Northwest Airlines flight attendants voted on Thursday to throw out their independent union and join the larger, stronger Association of Flight Attendants. But with Northwest free to impose new pay cuts and work rule changes on July 17, it may be too late for the new union to negotiate improvements.
Flight attendants voted 62 percent to 38 percent to drop the Professional Flight Attendants Association and join the AFA.
National Mediation Board rules call for it to certify the new union within one business day.
AFA spokeswoman Corey Caldwell said local councils have already been set up in nine cities where Northwest flies, and that elections would be held no later than October.
Northwest Airlines Corp. said it looks forward to working with the AFA and that it would meet with the new union "in the near future to determine how and when bargaining will proceed." The AFA said a scheduling meeting was planned for Friday, and it hoped talks could begin Monday.
PFAA president Guy Meek promised to help the transition to the new union.
"While we are disappointed by today's results, now is not the time for anger or division," Meek said in a hot line message to members. "We must unite behind our new union, and together march forward to make certain that our careers at Northwest Airlines remain safe and secure."
The AFA touted its negotiation experience in persuading Northwest flight attendants to join. Some have questioned why Northwest would negotiate at all now that it has won the power to impose a contract on flight attendants.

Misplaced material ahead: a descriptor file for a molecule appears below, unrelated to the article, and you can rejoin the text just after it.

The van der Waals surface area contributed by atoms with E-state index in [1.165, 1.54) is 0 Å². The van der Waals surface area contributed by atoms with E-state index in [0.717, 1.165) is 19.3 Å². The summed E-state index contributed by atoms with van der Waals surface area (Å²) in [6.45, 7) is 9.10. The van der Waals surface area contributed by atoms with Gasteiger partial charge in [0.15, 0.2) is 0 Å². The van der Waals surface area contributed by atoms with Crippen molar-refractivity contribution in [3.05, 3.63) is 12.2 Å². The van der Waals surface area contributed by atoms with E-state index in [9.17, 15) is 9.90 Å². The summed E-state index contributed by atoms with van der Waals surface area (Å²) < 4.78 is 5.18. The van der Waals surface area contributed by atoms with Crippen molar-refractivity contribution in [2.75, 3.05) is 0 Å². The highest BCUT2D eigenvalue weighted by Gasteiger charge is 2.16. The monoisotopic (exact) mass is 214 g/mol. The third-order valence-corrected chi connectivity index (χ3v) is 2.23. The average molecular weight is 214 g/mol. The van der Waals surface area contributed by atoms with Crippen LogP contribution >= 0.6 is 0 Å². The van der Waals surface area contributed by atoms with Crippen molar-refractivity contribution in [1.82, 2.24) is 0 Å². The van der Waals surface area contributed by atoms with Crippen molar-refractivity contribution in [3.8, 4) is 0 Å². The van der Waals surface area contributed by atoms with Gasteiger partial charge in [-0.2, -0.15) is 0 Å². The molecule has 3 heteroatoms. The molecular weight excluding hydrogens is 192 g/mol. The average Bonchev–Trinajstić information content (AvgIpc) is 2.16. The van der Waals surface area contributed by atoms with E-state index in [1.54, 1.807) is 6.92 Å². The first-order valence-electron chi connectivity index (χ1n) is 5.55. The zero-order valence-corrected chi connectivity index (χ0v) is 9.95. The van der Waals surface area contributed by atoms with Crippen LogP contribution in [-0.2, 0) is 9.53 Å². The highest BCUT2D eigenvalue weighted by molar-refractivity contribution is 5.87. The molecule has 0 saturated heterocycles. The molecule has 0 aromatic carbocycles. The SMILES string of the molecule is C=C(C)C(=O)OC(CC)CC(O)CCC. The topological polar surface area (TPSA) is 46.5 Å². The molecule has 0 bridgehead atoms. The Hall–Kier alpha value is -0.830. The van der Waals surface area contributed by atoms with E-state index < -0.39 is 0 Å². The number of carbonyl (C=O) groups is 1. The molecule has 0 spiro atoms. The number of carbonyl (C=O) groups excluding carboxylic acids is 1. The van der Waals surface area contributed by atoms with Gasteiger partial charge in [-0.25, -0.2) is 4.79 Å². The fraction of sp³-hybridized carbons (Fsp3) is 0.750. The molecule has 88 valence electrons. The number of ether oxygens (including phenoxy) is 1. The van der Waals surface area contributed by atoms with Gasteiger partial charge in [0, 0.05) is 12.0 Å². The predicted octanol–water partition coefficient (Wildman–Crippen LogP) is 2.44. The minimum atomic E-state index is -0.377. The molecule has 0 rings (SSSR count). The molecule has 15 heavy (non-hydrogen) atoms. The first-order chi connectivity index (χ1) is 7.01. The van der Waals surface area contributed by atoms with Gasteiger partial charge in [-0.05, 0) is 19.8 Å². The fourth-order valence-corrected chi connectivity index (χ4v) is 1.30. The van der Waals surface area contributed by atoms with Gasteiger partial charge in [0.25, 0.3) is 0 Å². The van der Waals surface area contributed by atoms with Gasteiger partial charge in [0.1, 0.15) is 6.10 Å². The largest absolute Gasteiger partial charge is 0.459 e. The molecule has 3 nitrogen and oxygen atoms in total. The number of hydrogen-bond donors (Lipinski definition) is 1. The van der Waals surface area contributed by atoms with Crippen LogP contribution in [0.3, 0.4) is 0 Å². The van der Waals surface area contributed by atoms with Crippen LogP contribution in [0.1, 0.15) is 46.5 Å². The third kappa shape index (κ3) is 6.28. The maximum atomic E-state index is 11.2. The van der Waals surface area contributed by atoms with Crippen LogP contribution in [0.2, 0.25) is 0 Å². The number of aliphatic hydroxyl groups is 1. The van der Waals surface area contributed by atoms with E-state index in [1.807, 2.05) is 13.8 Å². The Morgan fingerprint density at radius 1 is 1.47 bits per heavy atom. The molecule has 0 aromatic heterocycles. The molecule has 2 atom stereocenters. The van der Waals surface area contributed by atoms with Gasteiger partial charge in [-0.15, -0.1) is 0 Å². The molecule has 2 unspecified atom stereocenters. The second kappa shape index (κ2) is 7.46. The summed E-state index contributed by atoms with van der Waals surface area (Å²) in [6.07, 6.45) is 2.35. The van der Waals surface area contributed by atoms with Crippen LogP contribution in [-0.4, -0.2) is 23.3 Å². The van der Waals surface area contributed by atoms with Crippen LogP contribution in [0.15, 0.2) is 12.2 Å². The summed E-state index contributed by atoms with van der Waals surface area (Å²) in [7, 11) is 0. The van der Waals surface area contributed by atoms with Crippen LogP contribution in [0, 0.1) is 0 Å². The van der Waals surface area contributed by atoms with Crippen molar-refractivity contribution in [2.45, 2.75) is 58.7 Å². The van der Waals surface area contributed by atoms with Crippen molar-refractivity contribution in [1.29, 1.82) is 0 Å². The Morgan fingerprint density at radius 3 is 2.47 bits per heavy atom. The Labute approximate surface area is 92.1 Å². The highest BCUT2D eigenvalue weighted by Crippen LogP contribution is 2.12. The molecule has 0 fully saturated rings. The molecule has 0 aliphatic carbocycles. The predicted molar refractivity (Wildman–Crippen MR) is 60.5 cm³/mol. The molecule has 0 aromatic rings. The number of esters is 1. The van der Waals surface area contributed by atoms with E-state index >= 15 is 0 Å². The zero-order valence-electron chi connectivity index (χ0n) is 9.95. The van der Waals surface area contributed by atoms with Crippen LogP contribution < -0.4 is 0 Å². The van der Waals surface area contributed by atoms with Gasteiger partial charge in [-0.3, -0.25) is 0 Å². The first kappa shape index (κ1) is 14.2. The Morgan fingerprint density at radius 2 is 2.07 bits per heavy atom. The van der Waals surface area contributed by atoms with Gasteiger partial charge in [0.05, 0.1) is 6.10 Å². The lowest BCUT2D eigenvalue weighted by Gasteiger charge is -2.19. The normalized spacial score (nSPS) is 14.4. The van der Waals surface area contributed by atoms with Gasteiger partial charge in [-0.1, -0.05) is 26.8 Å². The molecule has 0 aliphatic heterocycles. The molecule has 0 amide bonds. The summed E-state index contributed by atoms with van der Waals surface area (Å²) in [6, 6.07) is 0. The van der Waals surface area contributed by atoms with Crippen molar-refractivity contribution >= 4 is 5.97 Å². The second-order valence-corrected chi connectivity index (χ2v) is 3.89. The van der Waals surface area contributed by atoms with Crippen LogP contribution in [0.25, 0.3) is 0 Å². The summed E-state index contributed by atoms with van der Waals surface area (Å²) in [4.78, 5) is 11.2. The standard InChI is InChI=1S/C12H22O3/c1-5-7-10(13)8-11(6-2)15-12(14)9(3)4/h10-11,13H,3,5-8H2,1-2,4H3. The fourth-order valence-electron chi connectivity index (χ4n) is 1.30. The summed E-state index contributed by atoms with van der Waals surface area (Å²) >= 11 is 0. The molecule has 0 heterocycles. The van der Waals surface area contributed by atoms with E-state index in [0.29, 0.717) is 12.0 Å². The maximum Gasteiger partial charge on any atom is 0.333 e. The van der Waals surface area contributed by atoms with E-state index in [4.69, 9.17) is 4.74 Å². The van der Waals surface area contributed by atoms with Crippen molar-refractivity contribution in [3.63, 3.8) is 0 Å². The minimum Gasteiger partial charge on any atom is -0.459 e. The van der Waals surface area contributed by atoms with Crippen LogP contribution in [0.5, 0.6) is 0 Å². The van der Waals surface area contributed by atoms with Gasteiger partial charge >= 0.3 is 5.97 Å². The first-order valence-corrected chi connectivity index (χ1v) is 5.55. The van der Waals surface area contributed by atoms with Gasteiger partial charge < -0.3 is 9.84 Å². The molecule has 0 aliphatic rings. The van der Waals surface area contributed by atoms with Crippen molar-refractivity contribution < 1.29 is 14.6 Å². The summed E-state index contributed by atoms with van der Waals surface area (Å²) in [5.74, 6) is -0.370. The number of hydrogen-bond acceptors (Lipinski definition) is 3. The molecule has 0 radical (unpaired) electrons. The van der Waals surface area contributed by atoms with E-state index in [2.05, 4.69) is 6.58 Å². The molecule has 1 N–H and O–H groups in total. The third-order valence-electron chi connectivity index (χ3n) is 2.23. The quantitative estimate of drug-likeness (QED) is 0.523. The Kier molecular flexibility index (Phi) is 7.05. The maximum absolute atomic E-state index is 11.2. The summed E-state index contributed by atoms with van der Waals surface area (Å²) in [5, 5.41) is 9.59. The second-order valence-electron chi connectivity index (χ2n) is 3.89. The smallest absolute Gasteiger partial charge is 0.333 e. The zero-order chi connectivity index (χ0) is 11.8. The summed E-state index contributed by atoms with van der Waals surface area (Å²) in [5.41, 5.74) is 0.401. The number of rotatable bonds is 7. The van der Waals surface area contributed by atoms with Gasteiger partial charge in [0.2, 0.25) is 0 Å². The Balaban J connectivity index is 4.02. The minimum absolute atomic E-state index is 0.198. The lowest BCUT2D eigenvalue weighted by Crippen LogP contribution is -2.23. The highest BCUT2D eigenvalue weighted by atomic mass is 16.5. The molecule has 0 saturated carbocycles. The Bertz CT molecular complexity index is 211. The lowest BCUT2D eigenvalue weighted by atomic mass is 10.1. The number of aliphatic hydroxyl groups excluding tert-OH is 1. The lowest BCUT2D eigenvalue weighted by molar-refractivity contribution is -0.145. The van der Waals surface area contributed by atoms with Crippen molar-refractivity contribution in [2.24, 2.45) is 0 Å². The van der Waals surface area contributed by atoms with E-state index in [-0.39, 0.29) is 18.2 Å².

AFA-CWA International President Patricia Friend said, in her experience, reorganizing airlines that are seeking exit financing "really need labor peace."
"They really would rather have a consensual agreement, just in the interest of having a settled work force, if not a jubilant work force," she added. "But as we've seen, if that's not possible, then they'll take the reduction in labor costs however they can get them."
The PFAA had said it had the right to strike if Northwest imposed terms on its members. Caldwell of the AFA said the same thing - but added that the union's focus is on productive talks with Northwest.
The imposed contract would be the one that 80 percent of flight attendants rejected last month.
Aviation consultant Michael Boyd said Northwest has no incentive - and no time - to renegotiate large changes to that contract. He said Northwest might agree to small changes in the interest of building a relationship with a union it could be dealing with for a long time, though.
The vote ends the short, tumultuous life of the PFAA. It was formed in 2003 after flight attendants voted to drop the Teamsters, and it never won ratification for a contract it had negotiated.
It represented only Northwest's 9,300 flight attendants, and couldn't afford the in-house economists or lawyers that have become standard at larger unions. Beginning last fall it got that kind of help from the Transport Workers Union, which the PFAA sought to merge with after the AFA began seeking flight attendant support.
Hundreds of PFAA members declined to pay dues during a two-year period when Northwest refused to deduct dues from paychecks automatically. Eventually the union posted on its Web site a list of members who owed back dues. The National Mediation Board allowed those members to vote in Thursday's election.
"The members really never had a voice," said Mollie Reiley, a flight attendant who led the drive to bring in the AFA, and who was named acting president of the Master Executive Council of the AFA's new Northwest branch. "PFAA didn't end up to be what many people had hoped it could be."
The AFA is the nation's largest flight attendant union, with 53,000 members at 20 airlines once the addition of Northwest's flight attendants is finalized.
"They're going to have a lot more resources. But the contract doesn't change," because of the new union, Boyd said. "Northwest isn't going to wait any longer."